It’s no easy task to become a capital “S” Saint. It is unlikely that I’ll ever make the grade. So, for people like me, who try to be faithful to Christ and who might even be an example to some of those who know me, our souls can be remembered on All Souls’ Day. Either way, when that time comes, I hope I’m in a place where human accolades are of no consequence.

Now is an appropriate time to remember the Saints and saints whose lives we remember. I am particularly thankful for those people known personally to us who have helped each of us on our spiritual journey. But we don’t just remember them, or mournfully wish they were still here, we use the echo of their example and words of encouragement to still inspire us.

Hallowe’en has little to do with ghosts and goblins, it’s just the eve of a very special day of remembrance. o

Wednesday, October 23, 2019

When the Streetlights Come On

Growing up in the North End of Dartmouth, the summertime rule was that we had to return home when the streetlights came on. It wasn’t just a rule in my house, it was the rule for all my friends too.

Rules aren’t bad things. The streetlight rule was intended to make sure everyone was safe. And I suppose, bathed and made ready for bed, so we could get up the next day, rested and ready to play.

We expect rules for all sorts of things. If they make sense, if we understand how and why they are of benefit, we usually find them easier to follow.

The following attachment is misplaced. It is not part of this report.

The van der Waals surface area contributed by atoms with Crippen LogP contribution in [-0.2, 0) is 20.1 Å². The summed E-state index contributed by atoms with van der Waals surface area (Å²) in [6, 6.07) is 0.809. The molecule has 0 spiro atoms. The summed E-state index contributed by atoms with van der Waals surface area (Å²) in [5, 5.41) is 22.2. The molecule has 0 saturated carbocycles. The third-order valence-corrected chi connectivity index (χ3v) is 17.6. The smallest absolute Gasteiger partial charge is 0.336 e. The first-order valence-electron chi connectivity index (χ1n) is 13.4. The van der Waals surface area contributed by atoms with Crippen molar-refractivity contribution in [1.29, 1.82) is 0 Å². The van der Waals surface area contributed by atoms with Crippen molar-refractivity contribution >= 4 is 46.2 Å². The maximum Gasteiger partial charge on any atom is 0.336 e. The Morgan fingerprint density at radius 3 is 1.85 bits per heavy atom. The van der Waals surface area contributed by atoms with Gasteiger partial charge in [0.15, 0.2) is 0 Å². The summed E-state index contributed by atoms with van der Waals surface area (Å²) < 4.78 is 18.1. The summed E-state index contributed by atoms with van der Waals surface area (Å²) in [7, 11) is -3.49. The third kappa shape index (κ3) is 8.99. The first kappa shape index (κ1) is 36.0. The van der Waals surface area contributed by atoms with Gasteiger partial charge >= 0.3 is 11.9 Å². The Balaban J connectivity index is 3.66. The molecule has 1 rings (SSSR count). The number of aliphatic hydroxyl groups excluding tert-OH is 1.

As people of faith we have high expectation of ourselves. On Page 555 of the BCP, at the end of the Catechism there is the framework of a Rule of life.

Every Christian man or woman should from time to time frame for himself/herself a RULE OF LIFE in accordance with the precepts of the Gospel and the faith and order of the Church; wherein he/she may consider the following:
1) The regularity of his/her attendance at public worship and especially at the holy Communion.
2) The practice of private prayer, Bible‐reading, and self‐discipline.
3) Bringing the teaching and example of Christ into his/her everyday life.
4) The boldness of his/her spoken witness to his faith in Christ.
5) His/her personal service to the Church and the community.
6) The offering of money according to his/her means for the support of the work of the Church at home and overseas.

These are the streetlights that help us find our way home to God, our creator. o